According to the available evidence, the Hellenistic Age, during the first two centuries at least, was a period of prosperity. Although serious crises frequently followed the collapse of speculative booms, they appear to have been of short duration. But the prosperity that existed seems to have been limited chiefly to the rulers, the upper classes, and the merchants. It certainly did not extend to the peasants or even to the workers in the towns. The daily wages of both skilled and unskilled workers in Athens in the third century had dropped to less than half of what they had been in the Age of Pericles. The cost of living, on the other hand, had risen considerably. To make matters worse, unemployment in the large cities was so serious a problem that the government had to provide free grain for many of the inhabitants. Slavery declined in the Hellenistic world, partly because of the influence of the Stoic philosophy, but mainly for the reason that wages were now so low that it was cheaper to hire a free laborer than to purchase and maintain a slave.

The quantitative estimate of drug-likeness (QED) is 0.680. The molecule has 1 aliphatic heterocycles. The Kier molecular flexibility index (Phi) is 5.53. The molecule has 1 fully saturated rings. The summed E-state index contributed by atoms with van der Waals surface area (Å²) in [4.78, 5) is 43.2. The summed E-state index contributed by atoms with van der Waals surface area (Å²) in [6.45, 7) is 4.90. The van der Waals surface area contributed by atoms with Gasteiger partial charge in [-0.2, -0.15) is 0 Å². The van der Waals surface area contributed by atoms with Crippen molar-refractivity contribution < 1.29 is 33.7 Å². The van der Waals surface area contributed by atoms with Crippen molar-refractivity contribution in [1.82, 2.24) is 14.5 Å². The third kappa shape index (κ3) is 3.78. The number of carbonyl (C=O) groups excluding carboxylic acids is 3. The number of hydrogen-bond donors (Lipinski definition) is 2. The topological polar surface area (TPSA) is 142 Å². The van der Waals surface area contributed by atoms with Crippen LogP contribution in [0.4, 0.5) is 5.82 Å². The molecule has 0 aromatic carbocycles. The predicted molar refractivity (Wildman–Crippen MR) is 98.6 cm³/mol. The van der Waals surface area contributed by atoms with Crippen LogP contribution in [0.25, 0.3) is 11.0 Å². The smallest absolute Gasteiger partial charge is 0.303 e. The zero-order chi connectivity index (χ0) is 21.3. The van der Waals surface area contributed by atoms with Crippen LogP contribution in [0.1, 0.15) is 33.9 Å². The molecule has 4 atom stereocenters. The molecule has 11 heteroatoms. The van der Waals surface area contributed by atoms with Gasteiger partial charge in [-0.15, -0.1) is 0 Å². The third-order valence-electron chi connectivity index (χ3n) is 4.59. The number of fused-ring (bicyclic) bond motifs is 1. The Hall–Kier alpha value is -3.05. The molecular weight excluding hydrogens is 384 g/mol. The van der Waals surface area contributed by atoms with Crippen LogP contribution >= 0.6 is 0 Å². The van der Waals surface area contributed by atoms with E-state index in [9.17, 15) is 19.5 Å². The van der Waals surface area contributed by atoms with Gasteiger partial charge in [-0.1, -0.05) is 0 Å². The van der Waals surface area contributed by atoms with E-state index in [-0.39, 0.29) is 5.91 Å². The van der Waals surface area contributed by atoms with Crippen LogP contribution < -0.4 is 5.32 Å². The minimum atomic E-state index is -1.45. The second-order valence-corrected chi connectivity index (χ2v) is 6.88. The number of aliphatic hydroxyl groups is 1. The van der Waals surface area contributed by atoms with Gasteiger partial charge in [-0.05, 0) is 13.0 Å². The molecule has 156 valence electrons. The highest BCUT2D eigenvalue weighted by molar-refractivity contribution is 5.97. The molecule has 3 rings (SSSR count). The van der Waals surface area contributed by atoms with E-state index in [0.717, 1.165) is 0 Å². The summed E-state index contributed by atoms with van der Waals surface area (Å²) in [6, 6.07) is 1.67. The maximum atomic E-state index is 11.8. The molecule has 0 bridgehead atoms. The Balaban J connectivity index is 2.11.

An interesting result of social and economic conditions in the Hellenistic Age was the growth of metropolitan cities. Despite the fact that a majority of the people still dwelt in the country, there was an increasing tendency for men to become dissatisfied with the dullness of rural living and to flock into the cities, where life if not easier was at least more exciting. But the chief reasons are to be found in the expansion of industry and commerce, in the enlargement of governmental functions, and in the desire of former independent farmers to escape the hardships of serfdom. Cities multiplied and grew in the Hellenistic empires almost as rapidly as in nineteenth-century America. Some of them attained metropolitan size virtually overnight. Antioch in Syria quadrupled its population during a single century. Seleucia on the Tigris grew from nothing to a metropolis of several hundred thousand in less than two centuries. The largest and most famous of all the Hellenistic cities was Alexandria in Egypt with over 500,000 inhabitants and possibly as many as 1,000,000. No other city in ancient times, not even Rome, surpassed it in size or in magnificence. Its streets were well paved and laid out in regular order. It had splendid public buildings and parks, a museum, and a library of 750,000 volumes. It was the most brilliant center of Hellenistic cultural achievement, especially in the field of scientific research. The masses of its people, however, were a helpless mob without any share in the brilliant and luxurious life around them, although it was paid for in part out of the fruits of their labor.